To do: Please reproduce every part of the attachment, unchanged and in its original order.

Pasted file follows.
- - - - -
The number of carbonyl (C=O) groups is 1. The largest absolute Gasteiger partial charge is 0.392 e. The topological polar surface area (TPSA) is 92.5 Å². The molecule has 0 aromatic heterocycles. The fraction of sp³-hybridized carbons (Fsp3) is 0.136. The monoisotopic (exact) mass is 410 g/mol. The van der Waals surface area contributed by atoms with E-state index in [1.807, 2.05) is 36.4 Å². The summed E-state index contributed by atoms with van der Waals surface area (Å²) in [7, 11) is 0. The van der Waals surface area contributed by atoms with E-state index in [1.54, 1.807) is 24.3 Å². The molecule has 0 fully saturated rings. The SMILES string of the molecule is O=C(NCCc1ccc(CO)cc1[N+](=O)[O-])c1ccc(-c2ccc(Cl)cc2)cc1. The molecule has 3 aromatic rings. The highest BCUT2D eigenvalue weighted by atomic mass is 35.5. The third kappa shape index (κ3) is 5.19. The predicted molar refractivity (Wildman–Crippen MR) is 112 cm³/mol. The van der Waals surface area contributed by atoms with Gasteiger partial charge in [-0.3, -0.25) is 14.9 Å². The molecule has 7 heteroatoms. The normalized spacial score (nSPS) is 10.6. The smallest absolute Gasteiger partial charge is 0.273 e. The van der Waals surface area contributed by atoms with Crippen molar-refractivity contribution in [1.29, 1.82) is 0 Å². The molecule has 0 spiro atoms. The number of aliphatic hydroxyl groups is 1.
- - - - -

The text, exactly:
The number of carbonyl (C=O) groups is 1. The largest absolute Gasteiger partial charge is 0.392 e. The topological polar surface area (TPSA) is 92.5 Å². The molecule has 0 aromatic heterocycles. The fraction of sp³-hybridized carbons (Fsp3) is 0.136. The monoisotopic (exact) mass is 410 g/mol. The van der Waals surface area contributed by atoms with E-state index in [1.807, 2.05) is 36.4 Å². The summed E-state index contributed by atoms with van der Waals surface area (Å²) in [7, 11) is 0. The van der Waals surface area contributed by atoms with E-state index in [1.54, 1.807) is 24.3 Å². The molecule has 0 fully saturated rings. The SMILES string of the molecule is O=C(NCCc1ccc(CO)cc1[N+](=O)[O-])c1ccc(-c2ccc(Cl)cc2)cc1. The molecule has 3 aromatic rings. The highest BCUT2D eigenvalue weighted by atomic mass is 35.5. The third kappa shape index (κ3) is 5.19. The predicted molar refractivity (Wildman–Crippen MR) is 112 cm³/mol. The van der Waals surface area contributed by atoms with Gasteiger partial charge in [-0.3, -0.25) is 14.9 Å². The molecule has 7 heteroatoms. The normalized spacial score (nSPS) is 10.6. The smallest absolute Gasteiger partial charge is 0.273 e. The van der Waals surface area contributed by atoms with Crippen molar-refractivity contribution in [1.29, 1.82) is 0 Å². The molecule has 0 spiro atoms. The number of aliphatic hydroxyl groups is 1.